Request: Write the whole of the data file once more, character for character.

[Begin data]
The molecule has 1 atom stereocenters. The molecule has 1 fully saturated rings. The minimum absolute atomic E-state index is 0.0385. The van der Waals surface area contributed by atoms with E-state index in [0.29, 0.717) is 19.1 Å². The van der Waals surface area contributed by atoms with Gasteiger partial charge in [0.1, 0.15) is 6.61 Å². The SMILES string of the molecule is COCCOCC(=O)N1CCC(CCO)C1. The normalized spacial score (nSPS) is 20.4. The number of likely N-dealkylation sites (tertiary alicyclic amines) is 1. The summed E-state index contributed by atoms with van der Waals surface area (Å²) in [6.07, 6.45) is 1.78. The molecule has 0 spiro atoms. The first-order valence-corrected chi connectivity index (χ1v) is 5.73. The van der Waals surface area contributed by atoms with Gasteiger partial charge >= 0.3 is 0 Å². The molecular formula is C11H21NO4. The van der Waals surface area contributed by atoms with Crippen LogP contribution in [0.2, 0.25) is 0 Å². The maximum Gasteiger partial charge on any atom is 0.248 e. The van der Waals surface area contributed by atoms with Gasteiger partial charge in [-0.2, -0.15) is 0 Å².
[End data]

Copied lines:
The molecule has 1 atom stereocenters. The molecule has 1 fully saturated rings. The minimum absolute atomic E-state index is 0.0385. The van der Waals surface area contributed by atoms with E-state index in [0.29, 0.717) is 19.1 Å². The van der Waals surface area contributed by atoms with Gasteiger partial charge in [0.1, 0.15) is 6.61 Å². The SMILES string of the molecule is COCCOCC(=O)N1CCC(CCO)C1. The normalized spacial score (nSPS) is 20.4. The number of likely N-dealkylation sites (tertiary alicyclic amines) is 1. The summed E-state index contributed by atoms with van der Waals surface area (Å²) in [6.07, 6.45) is 1.78. The molecule has 0 spiro atoms. The first-order valence-corrected chi connectivity index (χ1v) is 5.73. The van der Waals surface area contributed by atoms with Gasteiger partial charge >= 0.3 is 0 Å². The molecular formula is C11H21NO4. The van der Waals surface area contributed by atoms with Crippen LogP contribution in [0.2, 0.25) is 0 Å². The maximum Gasteiger partial charge on any atom is 0.248 e. The van der Waals surface area contributed by atoms with Gasteiger partial charge in [-0.2, -0.15) is 0 Å².